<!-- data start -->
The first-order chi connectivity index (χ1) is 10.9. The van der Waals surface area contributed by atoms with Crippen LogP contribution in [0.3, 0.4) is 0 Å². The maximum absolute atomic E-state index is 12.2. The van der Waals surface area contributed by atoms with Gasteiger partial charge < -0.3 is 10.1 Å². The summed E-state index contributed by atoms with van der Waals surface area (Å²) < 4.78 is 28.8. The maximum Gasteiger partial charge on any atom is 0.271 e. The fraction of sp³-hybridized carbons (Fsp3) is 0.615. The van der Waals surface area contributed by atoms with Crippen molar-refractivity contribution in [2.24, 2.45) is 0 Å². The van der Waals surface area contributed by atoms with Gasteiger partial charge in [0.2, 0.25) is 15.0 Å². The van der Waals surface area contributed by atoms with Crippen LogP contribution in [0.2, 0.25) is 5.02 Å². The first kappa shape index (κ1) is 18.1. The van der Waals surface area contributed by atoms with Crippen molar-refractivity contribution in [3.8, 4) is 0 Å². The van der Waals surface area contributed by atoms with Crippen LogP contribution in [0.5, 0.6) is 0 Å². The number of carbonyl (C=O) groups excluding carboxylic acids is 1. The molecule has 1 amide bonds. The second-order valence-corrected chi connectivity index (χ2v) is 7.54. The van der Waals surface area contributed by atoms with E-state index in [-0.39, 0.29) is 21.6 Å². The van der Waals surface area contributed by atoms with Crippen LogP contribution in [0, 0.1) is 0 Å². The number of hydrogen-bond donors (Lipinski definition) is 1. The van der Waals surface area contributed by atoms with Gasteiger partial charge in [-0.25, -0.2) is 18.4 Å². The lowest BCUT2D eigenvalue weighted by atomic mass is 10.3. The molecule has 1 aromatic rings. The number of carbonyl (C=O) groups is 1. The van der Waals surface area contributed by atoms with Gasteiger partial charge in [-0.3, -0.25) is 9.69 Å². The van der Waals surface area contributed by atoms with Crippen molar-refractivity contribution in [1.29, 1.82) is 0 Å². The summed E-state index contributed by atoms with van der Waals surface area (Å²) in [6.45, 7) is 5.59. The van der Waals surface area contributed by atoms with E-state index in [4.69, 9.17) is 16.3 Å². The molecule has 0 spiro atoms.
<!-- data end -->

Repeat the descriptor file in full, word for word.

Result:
The first-order chi connectivity index (χ1) is 10.9. The van der Waals surface area contributed by atoms with Crippen LogP contribution in [0.3, 0.4) is 0 Å². The maximum absolute atomic E-state index is 12.2. The van der Waals surface area contributed by atoms with Gasteiger partial charge < -0.3 is 10.1 Å². The summed E-state index contributed by atoms with van der Waals surface area (Å²) < 4.78 is 28.8. The maximum Gasteiger partial charge on any atom is 0.271 e. The fraction of sp³-hybridized carbons (Fsp3) is 0.615. The van der Waals surface area contributed by atoms with Crippen molar-refractivity contribution in [2.24, 2.45) is 0 Å². The van der Waals surface area contributed by atoms with Gasteiger partial charge in [0.2, 0.25) is 15.0 Å². The van der Waals surface area contributed by atoms with Crippen LogP contribution in [0.2, 0.25) is 5.02 Å². The first kappa shape index (κ1) is 18.1. The van der Waals surface area contributed by atoms with Crippen molar-refractivity contribution in [3.8, 4) is 0 Å². The van der Waals surface area contributed by atoms with Crippen LogP contribution in [0.5, 0.6) is 0 Å². The number of carbonyl (C=O) groups excluding carboxylic acids is 1. The molecule has 1 amide bonds. The second-order valence-corrected chi connectivity index (χ2v) is 7.54. The van der Waals surface area contributed by atoms with E-state index in [-0.39, 0.29) is 21.6 Å². The van der Waals surface area contributed by atoms with Crippen LogP contribution in [0, 0.1) is 0 Å². The number of hydrogen-bond donors (Lipinski definition) is 1. The van der Waals surface area contributed by atoms with Gasteiger partial charge in [-0.25, -0.2) is 18.4 Å². The lowest BCUT2D eigenvalue weighted by atomic mass is 10.3. The molecule has 1 aromatic rings. The number of carbonyl (C=O) groups is 1. The van der Waals surface area contributed by atoms with Gasteiger partial charge in [-0.3, -0.25) is 9.69 Å². The van der Waals surface area contributed by atoms with Crippen molar-refractivity contribution in [1.29, 1.82) is 0 Å². The summed E-state index contributed by atoms with van der Waals surface area (Å²) in [6.45, 7) is 5.59. The van der Waals surface area contributed by atoms with E-state index in [4.69, 9.17) is 16.3 Å². The molecule has 0 spiro atoms.